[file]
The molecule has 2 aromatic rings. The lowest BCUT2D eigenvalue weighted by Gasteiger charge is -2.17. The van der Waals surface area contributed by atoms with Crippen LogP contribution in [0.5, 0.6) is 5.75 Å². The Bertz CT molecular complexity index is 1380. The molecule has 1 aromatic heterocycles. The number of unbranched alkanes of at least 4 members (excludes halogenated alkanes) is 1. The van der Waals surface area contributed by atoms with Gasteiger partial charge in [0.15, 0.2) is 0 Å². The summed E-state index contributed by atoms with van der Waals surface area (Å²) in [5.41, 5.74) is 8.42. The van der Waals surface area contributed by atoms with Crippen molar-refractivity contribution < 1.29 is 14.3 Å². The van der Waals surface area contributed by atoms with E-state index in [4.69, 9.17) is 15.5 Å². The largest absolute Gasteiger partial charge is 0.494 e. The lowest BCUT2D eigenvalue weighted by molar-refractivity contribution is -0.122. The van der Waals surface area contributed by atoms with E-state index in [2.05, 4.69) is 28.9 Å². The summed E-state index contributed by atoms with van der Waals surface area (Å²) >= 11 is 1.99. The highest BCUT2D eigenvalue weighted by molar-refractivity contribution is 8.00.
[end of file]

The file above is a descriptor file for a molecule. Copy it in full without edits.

The molecule has 2 aromatic rings. The lowest BCUT2D eigenvalue weighted by Gasteiger charge is -2.17. The van der Waals surface area contributed by atoms with Crippen LogP contribution in [0.5, 0.6) is 5.75 Å². The Bertz CT molecular complexity index is 1380. The molecule has 1 aromatic heterocycles. The number of unbranched alkanes of at least 4 members (excludes halogenated alkanes) is 1. The van der Waals surface area contributed by atoms with Gasteiger partial charge in [0.15, 0.2) is 0 Å². The summed E-state index contributed by atoms with van der Waals surface area (Å²) in [5.41, 5.74) is 8.42. The van der Waals surface area contributed by atoms with Crippen molar-refractivity contribution < 1.29 is 14.3 Å². The van der Waals surface area contributed by atoms with E-state index in [4.69, 9.17) is 15.5 Å². The largest absolute Gasteiger partial charge is 0.494 e. The lowest BCUT2D eigenvalue weighted by molar-refractivity contribution is -0.122. The van der Waals surface area contributed by atoms with E-state index in [2.05, 4.69) is 28.9 Å². The summed E-state index contributed by atoms with van der Waals surface area (Å²) >= 11 is 1.99. The highest BCUT2D eigenvalue weighted by molar-refractivity contribution is 8.00.